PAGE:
He Leadeth Me

Topics: Siberia, United States bankruptcy law, Bankruptcy in the United States Pages: 6 (1977 words) Published: December 8, 2012
He Leadeth Me
By: Walter Ciszek
Chapter 1: Albertyn:
On October 17, 1939, The Red Army had entered a small town called Albertyn in Poland. It came clear that Germany and Russia were dividing up Poland. Father Walter was a young American parish priest. Many people began to not show up to church because they were scared that they would get caught. More and more people began to turn away from God. Walter talks about how even at the roughest of times, you should always stay faithful to God. Chapter 2: The Decision to Enter Russia:

A friend of Father Walters was a man named Father Makar. He planned to cancel the Albertyn mission and instead go to Russia where they would work in Russian factories around the Ural Mountains. Father Walter thought this to be a great idea to continue his missions in Russia. He suffered of the dilemma of not know if this was God’s will for him to go to Russia or to stay there in Albertyn. At first he decided to stay in Albertyn because that’s where he was wanted but concluded on going to Russia because that brought him joy and interior peace that are marks of God’s true intervention of the soul. Chapter 3: Russia:

Father Walter was very excited when they crossed into Russia. The men had been hired by Lespromhoz, which was a big Soviet lumber combine that was hiring men in the Ural regions. The working conditions were pretty rough but that didn’t bother them compared to the fact that it was against the law to spread the truths of faith and foster religion. Father Walter and his friends were thinking of going back to Poland where he knew they could actually act like priests and help those who needed it there instead of hiding the fact that they were priests in Russia. Chapter 4: Arrest and Imprisonment:

The German Army launched its blitzkrieg into Russia on June 22, 1941. The Soviet Union immediately declared a state of war. At three in the morning, Father Walter, Father Nestrov and three of their roommates were arrested at gun point and accused of being German spies. Not just them but hundreds of other people, some teachers and lawyers, were arrested maybe for the slightest suspicion that they could be spies. Father Walter felt hopeless and rejected while in the prison cell. He was trapped with no way out under the prisons authority and he wanted to help the people in the cell but nobody believed in Christ anymore. Chapter 5: Lubianka:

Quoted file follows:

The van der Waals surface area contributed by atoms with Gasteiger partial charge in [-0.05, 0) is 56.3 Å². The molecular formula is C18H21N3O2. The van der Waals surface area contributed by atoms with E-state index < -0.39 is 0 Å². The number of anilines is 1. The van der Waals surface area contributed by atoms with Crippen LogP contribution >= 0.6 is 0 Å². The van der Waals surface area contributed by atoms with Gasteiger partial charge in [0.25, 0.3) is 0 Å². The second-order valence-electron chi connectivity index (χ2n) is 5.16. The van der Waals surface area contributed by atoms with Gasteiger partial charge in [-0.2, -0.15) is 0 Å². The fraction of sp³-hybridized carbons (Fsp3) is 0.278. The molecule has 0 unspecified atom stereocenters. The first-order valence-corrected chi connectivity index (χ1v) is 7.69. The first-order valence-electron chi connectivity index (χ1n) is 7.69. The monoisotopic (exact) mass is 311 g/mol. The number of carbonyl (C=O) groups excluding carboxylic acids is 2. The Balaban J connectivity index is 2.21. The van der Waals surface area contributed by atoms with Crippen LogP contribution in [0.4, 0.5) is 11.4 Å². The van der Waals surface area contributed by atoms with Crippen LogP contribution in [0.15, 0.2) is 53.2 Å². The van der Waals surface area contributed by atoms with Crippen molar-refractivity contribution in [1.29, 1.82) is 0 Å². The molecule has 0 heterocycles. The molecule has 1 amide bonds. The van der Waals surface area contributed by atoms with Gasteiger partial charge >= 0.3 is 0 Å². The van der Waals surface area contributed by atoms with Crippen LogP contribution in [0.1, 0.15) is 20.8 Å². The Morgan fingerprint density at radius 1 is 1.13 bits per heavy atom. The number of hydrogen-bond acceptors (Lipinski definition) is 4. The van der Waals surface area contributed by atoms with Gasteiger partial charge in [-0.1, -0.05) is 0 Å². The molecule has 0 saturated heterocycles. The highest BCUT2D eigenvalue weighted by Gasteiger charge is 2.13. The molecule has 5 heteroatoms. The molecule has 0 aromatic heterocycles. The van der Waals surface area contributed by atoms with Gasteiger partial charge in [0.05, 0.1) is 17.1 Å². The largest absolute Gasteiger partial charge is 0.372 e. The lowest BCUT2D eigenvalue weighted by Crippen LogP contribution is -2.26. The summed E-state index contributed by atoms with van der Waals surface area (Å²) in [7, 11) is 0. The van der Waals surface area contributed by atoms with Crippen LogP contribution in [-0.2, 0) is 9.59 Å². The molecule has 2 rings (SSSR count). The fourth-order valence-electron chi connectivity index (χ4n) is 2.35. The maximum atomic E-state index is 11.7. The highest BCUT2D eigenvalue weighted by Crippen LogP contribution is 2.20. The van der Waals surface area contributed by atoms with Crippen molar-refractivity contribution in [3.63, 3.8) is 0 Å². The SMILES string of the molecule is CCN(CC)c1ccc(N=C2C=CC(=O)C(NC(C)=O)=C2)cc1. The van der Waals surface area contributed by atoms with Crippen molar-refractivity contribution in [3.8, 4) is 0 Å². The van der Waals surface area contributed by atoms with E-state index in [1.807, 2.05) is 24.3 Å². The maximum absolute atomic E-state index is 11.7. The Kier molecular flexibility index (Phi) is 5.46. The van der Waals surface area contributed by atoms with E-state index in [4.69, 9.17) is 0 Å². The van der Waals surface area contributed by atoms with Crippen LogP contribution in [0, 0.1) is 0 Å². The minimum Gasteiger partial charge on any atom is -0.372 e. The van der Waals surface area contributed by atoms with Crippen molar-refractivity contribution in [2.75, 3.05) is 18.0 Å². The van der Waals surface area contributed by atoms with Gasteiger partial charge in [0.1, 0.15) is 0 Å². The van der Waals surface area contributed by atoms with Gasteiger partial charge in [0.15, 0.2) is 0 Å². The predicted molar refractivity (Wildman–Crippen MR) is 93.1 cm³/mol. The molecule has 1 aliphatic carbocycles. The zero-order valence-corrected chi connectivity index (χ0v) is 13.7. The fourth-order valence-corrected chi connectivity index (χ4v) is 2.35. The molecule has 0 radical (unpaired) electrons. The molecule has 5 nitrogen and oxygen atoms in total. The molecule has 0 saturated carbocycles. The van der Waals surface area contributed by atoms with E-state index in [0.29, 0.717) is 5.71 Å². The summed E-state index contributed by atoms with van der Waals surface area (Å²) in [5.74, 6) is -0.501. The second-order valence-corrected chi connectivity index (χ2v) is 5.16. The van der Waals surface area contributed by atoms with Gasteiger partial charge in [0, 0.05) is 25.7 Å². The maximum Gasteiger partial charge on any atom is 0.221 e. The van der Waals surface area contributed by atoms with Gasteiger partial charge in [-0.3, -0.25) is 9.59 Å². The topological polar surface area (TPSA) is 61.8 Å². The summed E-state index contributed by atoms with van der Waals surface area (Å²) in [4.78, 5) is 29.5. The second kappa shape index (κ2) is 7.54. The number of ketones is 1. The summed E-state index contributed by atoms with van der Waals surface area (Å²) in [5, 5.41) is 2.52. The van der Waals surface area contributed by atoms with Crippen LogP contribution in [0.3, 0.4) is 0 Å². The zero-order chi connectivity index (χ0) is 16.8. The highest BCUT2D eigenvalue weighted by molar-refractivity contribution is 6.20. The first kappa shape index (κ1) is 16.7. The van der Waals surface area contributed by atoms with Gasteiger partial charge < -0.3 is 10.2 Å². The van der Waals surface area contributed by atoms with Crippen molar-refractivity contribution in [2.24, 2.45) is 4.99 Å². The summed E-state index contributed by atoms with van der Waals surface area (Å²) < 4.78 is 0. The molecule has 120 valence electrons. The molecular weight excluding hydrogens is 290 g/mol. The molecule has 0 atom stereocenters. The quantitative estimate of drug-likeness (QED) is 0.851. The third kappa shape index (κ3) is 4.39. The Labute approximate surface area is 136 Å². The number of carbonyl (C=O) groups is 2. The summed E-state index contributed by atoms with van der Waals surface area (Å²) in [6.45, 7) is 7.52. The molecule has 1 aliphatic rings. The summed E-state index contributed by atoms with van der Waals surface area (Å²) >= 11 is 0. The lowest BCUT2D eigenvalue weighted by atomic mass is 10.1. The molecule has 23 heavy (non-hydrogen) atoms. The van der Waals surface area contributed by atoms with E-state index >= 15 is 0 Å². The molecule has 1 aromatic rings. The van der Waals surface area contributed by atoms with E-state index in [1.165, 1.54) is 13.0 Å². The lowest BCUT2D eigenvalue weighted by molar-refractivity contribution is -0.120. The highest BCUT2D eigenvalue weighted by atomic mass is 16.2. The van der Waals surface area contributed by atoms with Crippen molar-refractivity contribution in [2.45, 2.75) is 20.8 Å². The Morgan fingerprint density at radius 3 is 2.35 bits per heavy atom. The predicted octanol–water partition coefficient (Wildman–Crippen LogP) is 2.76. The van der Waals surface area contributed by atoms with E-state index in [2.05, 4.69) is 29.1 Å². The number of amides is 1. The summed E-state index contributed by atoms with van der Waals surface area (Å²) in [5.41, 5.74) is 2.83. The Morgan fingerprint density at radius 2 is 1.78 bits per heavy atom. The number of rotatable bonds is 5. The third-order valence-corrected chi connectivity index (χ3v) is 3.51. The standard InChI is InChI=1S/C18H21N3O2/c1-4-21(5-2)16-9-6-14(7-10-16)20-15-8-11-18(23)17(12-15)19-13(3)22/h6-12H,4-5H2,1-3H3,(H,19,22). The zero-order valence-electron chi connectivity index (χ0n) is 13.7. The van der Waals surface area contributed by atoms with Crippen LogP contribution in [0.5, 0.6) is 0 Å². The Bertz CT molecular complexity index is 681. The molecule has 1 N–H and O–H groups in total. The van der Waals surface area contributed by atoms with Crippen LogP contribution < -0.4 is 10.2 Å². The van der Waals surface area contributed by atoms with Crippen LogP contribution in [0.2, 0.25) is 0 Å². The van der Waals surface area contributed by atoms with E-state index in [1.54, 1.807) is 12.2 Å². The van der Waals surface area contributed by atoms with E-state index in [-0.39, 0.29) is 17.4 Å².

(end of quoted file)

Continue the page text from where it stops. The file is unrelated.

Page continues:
Father Walter was considered to be a Vatican Spy. Because of that, he was transferred to the Lubianka Prison. The rooms were nicer there, Father Walter said, but the cells were farther apart from each other and everything was in silence all day long. Father Walter would stay in that prison for 5 years. Father Walter would use these times of loneliness as times for prayer. Chapter 6: The Interrogations:

The first interrogations for Father Walter were kind of easy but they soon became very annoying. Some would last for days and he would have to go through so many. He soon became nervous that he would make a mistake because then they would think he was lying and he could get in a lot of trouble. At the final interrogation, Father Walter was forced to sign the papers that he was a spy. If he didn’t, he would be killed before sunset. He signed the papers and felt very ashamed. He went back to his cell and prayed to God for forgiveness. Chapter 7: Four Years of Purgatory:

Two weeks after signing the papers, Father Walter was informed with his punishment of 15 years of hard labor. On top of that, Father Walter would still get four more years of interrogations. It was even mentioned that he might go to a prison camp. All Father Walter could do it turn to prayer. He was scared of the thought that he could die. At the next interview, Father Walter was told to serve as chaplain in the newly formed army of Polish communist. The next time he meet with the interrogator, he said the people wanted him to go to Rome and serve as an intermediary between the Kremlin and...
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